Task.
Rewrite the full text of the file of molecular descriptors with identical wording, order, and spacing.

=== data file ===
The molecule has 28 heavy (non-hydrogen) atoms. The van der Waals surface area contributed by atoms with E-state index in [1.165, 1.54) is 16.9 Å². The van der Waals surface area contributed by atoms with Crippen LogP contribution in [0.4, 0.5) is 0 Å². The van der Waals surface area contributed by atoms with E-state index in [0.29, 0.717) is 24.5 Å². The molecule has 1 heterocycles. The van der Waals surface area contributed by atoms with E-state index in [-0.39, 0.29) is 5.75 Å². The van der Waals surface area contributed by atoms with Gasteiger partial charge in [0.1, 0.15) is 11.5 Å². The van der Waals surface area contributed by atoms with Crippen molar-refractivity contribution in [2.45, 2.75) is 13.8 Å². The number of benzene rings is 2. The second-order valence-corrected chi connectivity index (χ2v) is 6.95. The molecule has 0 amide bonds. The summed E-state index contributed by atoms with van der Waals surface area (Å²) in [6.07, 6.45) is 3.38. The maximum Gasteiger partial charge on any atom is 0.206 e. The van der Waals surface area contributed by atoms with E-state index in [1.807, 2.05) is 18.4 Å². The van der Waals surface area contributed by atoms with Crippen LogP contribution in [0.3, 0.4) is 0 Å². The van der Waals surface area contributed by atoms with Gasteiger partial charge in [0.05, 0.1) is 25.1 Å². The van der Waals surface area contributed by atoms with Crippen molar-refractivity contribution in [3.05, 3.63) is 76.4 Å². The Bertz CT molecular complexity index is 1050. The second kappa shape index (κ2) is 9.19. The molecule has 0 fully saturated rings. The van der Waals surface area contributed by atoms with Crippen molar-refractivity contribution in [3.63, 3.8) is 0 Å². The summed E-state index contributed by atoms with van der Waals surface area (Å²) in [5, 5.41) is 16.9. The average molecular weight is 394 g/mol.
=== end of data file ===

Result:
The molecule has 28 heavy (non-hydrogen) atoms. The van der Waals surface area contributed by atoms with E-state index in [1.165, 1.54) is 16.9 Å². The van der Waals surface area contributed by atoms with Crippen LogP contribution in [0.4, 0.5) is 0 Å². The van der Waals surface area contributed by atoms with E-state index in [0.29, 0.717) is 24.5 Å². The molecule has 1 heterocycles. The van der Waals surface area contributed by atoms with E-state index in [-0.39, 0.29) is 5.75 Å². The van der Waals surface area contributed by atoms with Gasteiger partial charge in [0.1, 0.15) is 11.5 Å². The van der Waals surface area contributed by atoms with Crippen molar-refractivity contribution in [2.45, 2.75) is 13.8 Å². The number of benzene rings is 2. The second-order valence-corrected chi connectivity index (χ2v) is 6.95. The molecule has 0 amide bonds. The summed E-state index contributed by atoms with van der Waals surface area (Å²) in [6.07, 6.45) is 3.38. The maximum Gasteiger partial charge on any atom is 0.206 e. The van der Waals surface area contributed by atoms with E-state index in [1.807, 2.05) is 18.4 Å². The van der Waals surface area contributed by atoms with Crippen LogP contribution in [0.3, 0.4) is 0 Å². The van der Waals surface area contributed by atoms with Gasteiger partial charge in [0.05, 0.1) is 25.1 Å². The van der Waals surface area contributed by atoms with Crippen molar-refractivity contribution in [3.05, 3.63) is 76.4 Å². The Bertz CT molecular complexity index is 1050. The second kappa shape index (κ2) is 9.19. The molecule has 0 fully saturated rings. The van der Waals surface area contributed by atoms with Crippen molar-refractivity contribution in [3.63, 3.8) is 0 Å². The summed E-state index contributed by atoms with van der Waals surface area (Å²) in [5, 5.41) is 16.9. The average molecular weight is 394 g/mol.